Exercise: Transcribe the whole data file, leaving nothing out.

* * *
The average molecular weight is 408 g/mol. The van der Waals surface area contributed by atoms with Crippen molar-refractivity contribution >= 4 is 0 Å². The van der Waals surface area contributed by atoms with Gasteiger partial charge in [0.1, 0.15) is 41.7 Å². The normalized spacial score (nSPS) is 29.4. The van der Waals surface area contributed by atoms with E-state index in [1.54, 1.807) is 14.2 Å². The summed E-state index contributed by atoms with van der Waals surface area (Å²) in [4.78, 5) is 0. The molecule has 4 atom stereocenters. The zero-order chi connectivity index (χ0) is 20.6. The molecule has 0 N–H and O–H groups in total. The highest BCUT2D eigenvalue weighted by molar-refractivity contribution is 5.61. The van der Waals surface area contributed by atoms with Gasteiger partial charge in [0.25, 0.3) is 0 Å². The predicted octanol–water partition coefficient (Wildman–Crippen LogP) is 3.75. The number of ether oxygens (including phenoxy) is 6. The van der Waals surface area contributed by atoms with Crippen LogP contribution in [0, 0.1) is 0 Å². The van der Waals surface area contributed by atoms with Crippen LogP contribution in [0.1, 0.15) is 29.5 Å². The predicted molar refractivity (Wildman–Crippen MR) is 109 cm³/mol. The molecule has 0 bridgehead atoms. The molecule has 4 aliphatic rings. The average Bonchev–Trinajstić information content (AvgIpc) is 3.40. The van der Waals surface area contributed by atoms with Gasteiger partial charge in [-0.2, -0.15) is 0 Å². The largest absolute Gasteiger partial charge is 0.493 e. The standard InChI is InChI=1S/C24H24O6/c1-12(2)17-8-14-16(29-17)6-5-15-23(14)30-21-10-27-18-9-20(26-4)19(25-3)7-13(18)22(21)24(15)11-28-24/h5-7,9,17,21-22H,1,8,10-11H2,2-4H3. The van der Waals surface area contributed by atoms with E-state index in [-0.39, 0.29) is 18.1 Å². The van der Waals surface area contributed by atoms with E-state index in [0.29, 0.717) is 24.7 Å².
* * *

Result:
The average molecular weight is 408 g/mol. The van der Waals surface area contributed by atoms with Crippen molar-refractivity contribution >= 4 is 0 Å². The van der Waals surface area contributed by atoms with Gasteiger partial charge in [0.1, 0.15) is 41.7 Å². The normalized spacial score (nSPS) is 29.4. The van der Waals surface area contributed by atoms with E-state index in [1.54, 1.807) is 14.2 Å². The summed E-state index contributed by atoms with van der Waals surface area (Å²) in [4.78, 5) is 0. The molecule has 4 atom stereocenters. The zero-order chi connectivity index (χ0) is 20.6. The molecule has 0 N–H and O–H groups in total. The highest BCUT2D eigenvalue weighted by molar-refractivity contribution is 5.61. The van der Waals surface area contributed by atoms with Gasteiger partial charge in [0.25, 0.3) is 0 Å². The predicted octanol–water partition coefficient (Wildman–Crippen LogP) is 3.75. The number of ether oxygens (including phenoxy) is 6. The van der Waals surface area contributed by atoms with Crippen LogP contribution in [0, 0.1) is 0 Å². The van der Waals surface area contributed by atoms with Crippen LogP contribution in [0.1, 0.15) is 29.5 Å². The predicted molar refractivity (Wildman–Crippen MR) is 109 cm³/mol. The molecule has 0 bridgehead atoms. The molecule has 4 aliphatic rings. The average Bonchev–Trinajstić information content (AvgIpc) is 3.40. The van der Waals surface area contributed by atoms with Gasteiger partial charge in [-0.2, -0.15) is 0 Å². The largest absolute Gasteiger partial charge is 0.493 e. The standard InChI is InChI=1S/C24H24O6/c1-12(2)17-8-14-16(29-17)6-5-15-23(14)30-21-10-27-18-9-20(26-4)19(25-3)7-13(18)22(21)24(15)11-28-24/h5-7,9,17,21-22H,1,8,10-11H2,2-4H3. The van der Waals surface area contributed by atoms with E-state index in [-0.39, 0.29) is 18.1 Å². The van der Waals surface area contributed by atoms with E-state index in [0.29, 0.717) is 24.7 Å².